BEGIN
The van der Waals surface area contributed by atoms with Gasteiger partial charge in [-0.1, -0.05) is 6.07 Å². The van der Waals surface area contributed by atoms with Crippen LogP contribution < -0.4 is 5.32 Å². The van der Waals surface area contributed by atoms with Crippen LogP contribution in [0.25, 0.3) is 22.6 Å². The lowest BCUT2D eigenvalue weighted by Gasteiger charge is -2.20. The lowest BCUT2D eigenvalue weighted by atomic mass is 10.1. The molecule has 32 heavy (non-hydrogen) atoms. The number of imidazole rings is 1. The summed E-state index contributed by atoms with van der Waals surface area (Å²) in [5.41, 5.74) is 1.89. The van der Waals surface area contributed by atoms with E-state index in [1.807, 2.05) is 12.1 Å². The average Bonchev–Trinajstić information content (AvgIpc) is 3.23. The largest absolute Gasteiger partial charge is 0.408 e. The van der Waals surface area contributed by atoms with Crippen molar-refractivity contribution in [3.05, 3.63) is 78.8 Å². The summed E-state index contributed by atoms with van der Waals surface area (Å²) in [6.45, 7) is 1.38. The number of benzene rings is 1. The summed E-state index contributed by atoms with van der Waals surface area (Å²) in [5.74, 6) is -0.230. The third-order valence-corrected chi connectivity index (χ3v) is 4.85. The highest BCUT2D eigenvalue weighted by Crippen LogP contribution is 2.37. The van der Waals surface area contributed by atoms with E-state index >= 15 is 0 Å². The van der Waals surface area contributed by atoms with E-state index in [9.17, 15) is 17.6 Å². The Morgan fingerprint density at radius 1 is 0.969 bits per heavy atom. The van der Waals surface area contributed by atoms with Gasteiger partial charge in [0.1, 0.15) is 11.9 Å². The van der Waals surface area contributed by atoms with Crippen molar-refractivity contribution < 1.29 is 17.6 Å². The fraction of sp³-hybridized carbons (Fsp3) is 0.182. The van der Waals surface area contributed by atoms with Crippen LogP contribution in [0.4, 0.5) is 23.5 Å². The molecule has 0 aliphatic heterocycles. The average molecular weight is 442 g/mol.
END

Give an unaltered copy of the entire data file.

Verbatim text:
The van der Waals surface area contributed by atoms with Gasteiger partial charge in [-0.1, -0.05) is 6.07 Å². The van der Waals surface area contributed by atoms with Crippen LogP contribution < -0.4 is 5.32 Å². The van der Waals surface area contributed by atoms with Crippen LogP contribution in [0.25, 0.3) is 22.6 Å². The lowest BCUT2D eigenvalue weighted by Gasteiger charge is -2.20. The lowest BCUT2D eigenvalue weighted by atomic mass is 10.1. The molecule has 32 heavy (non-hydrogen) atoms. The number of imidazole rings is 1. The summed E-state index contributed by atoms with van der Waals surface area (Å²) in [5.41, 5.74) is 1.89. The van der Waals surface area contributed by atoms with E-state index in [1.807, 2.05) is 12.1 Å². The average Bonchev–Trinajstić information content (AvgIpc) is 3.23. The largest absolute Gasteiger partial charge is 0.408 e. The van der Waals surface area contributed by atoms with Crippen molar-refractivity contribution in [3.05, 3.63) is 78.8 Å². The summed E-state index contributed by atoms with van der Waals surface area (Å²) in [6.45, 7) is 1.38. The number of benzene rings is 1. The summed E-state index contributed by atoms with van der Waals surface area (Å²) in [5.74, 6) is -0.230. The third-order valence-corrected chi connectivity index (χ3v) is 4.85. The highest BCUT2D eigenvalue weighted by Crippen LogP contribution is 2.37. The van der Waals surface area contributed by atoms with E-state index >= 15 is 0 Å². The van der Waals surface area contributed by atoms with E-state index in [9.17, 15) is 17.6 Å². The Morgan fingerprint density at radius 1 is 0.969 bits per heavy atom. The van der Waals surface area contributed by atoms with Gasteiger partial charge in [0.1, 0.15) is 11.9 Å². The van der Waals surface area contributed by atoms with Crippen molar-refractivity contribution < 1.29 is 17.6 Å². The fraction of sp³-hybridized carbons (Fsp3) is 0.182. The van der Waals surface area contributed by atoms with Crippen LogP contribution in [0.4, 0.5) is 23.5 Å². The molecule has 0 aliphatic heterocycles. The average molecular weight is 442 g/mol.